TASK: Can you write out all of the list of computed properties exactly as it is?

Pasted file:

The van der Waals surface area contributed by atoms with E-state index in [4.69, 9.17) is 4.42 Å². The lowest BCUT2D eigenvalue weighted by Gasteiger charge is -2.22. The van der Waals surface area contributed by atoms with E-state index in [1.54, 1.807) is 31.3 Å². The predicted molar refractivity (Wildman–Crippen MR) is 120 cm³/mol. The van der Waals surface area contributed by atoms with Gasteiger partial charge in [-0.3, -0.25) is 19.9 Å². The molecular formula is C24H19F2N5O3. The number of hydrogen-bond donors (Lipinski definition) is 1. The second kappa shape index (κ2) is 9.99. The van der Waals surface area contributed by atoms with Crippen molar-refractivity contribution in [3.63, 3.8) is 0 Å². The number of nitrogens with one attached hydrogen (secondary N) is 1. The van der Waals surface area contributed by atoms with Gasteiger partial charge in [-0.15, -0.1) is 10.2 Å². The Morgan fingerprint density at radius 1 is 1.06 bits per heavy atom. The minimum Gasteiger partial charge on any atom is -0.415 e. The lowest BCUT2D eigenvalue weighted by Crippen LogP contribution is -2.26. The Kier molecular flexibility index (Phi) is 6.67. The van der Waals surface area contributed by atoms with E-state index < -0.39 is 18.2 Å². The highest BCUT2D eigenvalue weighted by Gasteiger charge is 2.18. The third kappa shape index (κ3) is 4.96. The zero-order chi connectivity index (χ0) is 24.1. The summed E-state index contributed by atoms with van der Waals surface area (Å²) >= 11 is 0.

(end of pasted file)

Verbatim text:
The van der Waals surface area contributed by atoms with E-state index in [4.69, 9.17) is 4.42 Å². The lowest BCUT2D eigenvalue weighted by Gasteiger charge is -2.22. The van der Waals surface area contributed by atoms with E-state index in [1.54, 1.807) is 31.3 Å². The predicted molar refractivity (Wildman–Crippen MR) is 120 cm³/mol. The van der Waals surface area contributed by atoms with Gasteiger partial charge in [-0.3, -0.25) is 19.9 Å². The molecular formula is C24H19F2N5O3. The number of hydrogen-bond donors (Lipinski definition) is 1. The second kappa shape index (κ2) is 9.99. The van der Waals surface area contributed by atoms with Crippen molar-refractivity contribution in [3.63, 3.8) is 0 Å². The number of nitrogens with one attached hydrogen (secondary N) is 1. The van der Waals surface area contributed by atoms with Gasteiger partial charge in [-0.15, -0.1) is 10.2 Å². The Morgan fingerprint density at radius 1 is 1.06 bits per heavy atom. The minimum Gasteiger partial charge on any atom is -0.415 e. The lowest BCUT2D eigenvalue weighted by Crippen LogP contribution is -2.26. The Kier molecular flexibility index (Phi) is 6.67. The van der Waals surface area contributed by atoms with E-state index < -0.39 is 18.2 Å². The highest BCUT2D eigenvalue weighted by Gasteiger charge is 2.18. The third kappa shape index (κ3) is 4.96. The zero-order chi connectivity index (χ0) is 24.1. The summed E-state index contributed by atoms with van der Waals surface area (Å²) >= 11 is 0.